Purpose: The purpose of this study was to determine the effects that vitreous presentation (VP) during extracapsular cataract surgery has on patients' 1-year postoperative vision.
Design: The study was a prospective, long-term, clinical trial.
Methods: The study took place at 19 Department of Veterans Affairs medical centers. Patients having VP during cataract surgery and receiving a posterior chamber (PC) intraocular lens (IOL) (230 patients) were prospectively compared with a 5% random sample of nonvitreous presentation (NVP) cataract surgery patients (521 patients). Best-corrected visual acuity (BCVA) at 1 year was obtained by a masked, certified examiner.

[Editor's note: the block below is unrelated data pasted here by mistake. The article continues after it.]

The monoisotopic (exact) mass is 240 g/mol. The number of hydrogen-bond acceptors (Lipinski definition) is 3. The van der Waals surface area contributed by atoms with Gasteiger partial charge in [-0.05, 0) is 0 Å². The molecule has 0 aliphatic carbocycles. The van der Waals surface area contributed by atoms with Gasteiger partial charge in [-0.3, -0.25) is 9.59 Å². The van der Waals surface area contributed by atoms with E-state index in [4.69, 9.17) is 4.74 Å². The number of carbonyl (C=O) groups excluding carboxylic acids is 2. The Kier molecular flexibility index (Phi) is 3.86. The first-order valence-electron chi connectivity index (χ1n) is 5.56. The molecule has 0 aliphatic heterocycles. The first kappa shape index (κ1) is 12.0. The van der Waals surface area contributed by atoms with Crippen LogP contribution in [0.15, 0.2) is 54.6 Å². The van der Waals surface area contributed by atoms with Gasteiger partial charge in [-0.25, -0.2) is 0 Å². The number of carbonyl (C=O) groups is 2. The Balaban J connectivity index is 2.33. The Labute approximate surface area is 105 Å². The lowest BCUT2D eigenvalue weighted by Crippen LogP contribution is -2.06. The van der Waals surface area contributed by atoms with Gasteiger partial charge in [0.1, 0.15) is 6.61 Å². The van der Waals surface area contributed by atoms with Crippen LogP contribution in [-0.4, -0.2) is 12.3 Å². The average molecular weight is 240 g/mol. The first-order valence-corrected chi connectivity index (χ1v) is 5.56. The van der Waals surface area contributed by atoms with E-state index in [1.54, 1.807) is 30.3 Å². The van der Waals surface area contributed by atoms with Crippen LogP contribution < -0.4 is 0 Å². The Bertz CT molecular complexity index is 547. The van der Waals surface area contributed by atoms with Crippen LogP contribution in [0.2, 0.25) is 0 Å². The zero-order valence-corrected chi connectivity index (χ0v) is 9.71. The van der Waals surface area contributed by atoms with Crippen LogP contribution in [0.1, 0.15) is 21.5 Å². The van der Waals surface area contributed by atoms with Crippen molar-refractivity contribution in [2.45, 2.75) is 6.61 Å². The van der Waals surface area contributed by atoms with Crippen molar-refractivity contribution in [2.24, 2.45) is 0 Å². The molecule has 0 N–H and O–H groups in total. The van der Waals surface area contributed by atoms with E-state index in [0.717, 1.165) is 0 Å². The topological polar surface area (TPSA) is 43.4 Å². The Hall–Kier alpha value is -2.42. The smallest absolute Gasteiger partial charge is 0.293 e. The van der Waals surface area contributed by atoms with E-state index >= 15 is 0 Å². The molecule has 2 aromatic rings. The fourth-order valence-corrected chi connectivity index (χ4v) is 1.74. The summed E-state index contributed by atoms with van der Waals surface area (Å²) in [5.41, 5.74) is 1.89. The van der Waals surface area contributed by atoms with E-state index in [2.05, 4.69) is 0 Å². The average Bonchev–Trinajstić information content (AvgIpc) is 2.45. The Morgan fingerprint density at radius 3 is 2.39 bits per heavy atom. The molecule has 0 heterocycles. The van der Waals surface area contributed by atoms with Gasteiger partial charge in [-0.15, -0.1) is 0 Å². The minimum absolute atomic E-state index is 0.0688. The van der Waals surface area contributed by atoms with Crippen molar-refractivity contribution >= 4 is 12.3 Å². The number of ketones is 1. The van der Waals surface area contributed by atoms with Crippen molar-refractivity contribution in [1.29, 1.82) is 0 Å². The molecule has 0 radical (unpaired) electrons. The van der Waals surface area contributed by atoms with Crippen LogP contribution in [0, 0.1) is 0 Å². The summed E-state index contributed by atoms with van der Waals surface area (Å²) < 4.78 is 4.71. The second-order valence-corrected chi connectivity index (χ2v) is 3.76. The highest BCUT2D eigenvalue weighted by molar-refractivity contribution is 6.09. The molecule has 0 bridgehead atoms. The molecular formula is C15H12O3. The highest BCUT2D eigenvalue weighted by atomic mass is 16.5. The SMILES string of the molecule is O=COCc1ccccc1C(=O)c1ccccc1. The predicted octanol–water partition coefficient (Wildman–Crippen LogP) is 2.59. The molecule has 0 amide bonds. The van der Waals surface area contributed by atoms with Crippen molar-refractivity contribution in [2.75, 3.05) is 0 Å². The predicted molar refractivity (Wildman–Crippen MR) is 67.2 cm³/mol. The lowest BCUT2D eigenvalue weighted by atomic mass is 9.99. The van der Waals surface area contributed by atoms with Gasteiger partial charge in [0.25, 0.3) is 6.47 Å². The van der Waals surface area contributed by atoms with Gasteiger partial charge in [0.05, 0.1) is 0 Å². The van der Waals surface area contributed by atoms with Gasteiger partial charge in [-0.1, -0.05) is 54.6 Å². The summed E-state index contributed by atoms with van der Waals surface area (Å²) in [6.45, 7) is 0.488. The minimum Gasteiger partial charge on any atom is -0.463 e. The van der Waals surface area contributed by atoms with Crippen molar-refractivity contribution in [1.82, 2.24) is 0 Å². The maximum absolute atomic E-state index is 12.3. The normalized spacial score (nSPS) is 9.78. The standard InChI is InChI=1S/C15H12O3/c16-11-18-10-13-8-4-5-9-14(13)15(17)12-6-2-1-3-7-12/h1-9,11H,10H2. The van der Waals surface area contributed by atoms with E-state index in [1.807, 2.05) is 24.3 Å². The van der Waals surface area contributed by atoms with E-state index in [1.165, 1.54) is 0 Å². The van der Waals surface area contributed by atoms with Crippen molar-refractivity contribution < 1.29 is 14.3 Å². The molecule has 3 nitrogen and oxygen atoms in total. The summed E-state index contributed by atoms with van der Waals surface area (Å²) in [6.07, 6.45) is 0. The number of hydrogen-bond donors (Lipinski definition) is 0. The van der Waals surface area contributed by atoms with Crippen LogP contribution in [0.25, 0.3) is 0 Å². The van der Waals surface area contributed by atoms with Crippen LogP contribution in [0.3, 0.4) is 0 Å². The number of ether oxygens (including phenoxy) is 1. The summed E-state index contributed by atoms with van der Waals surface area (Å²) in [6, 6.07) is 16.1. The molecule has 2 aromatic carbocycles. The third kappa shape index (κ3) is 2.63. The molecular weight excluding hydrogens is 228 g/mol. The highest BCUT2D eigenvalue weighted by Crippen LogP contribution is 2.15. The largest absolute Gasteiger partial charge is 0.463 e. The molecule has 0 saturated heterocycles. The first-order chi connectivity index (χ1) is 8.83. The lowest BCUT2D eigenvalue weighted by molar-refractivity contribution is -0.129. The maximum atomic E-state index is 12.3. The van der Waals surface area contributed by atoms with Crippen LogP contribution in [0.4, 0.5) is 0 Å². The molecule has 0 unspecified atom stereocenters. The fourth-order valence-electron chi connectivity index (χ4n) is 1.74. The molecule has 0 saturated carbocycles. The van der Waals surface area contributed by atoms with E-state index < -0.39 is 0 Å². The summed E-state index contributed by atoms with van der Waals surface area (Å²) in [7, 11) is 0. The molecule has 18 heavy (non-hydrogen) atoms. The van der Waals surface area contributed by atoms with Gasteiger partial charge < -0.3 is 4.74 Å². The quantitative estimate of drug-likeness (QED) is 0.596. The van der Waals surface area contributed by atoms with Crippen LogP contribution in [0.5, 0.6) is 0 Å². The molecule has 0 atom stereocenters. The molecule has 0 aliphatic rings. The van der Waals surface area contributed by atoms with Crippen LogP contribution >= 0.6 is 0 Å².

Results: There was no statistical difference (P = .089) between the VP patients receiving PC IOL and the NVP patients in percentage of patients having BCVA of 20/40 or better at 1 year (91.1% vs 94.9%). There were significantly more PC IOL VP patients than NVP patients with BCVA of 20/50 or worse at some time during the first postoperative year (21.6% vs 10.9%; P = .0003), significantly fewer with BCVA of 20/20 or better at 1 year (27.8% vs 38.8%; P = .013), and significantly more with cystoid macular edema (11.5% vs 3.6%; P = .0002), retinal detachment (4.3% vs 0.2%; P = .0002), and uveitis (3.4% vs 0.6%; P = .012). The NVP patients rated their vision as very good or excellent significantly more often than the VP patients (71% vs 58%; P = .025).
Conclusions: Vitreous presentation during extracapsular cataract surgery leads to somewhat worse overall outcomes in patients, although the majority of patients with VP do reasonably well.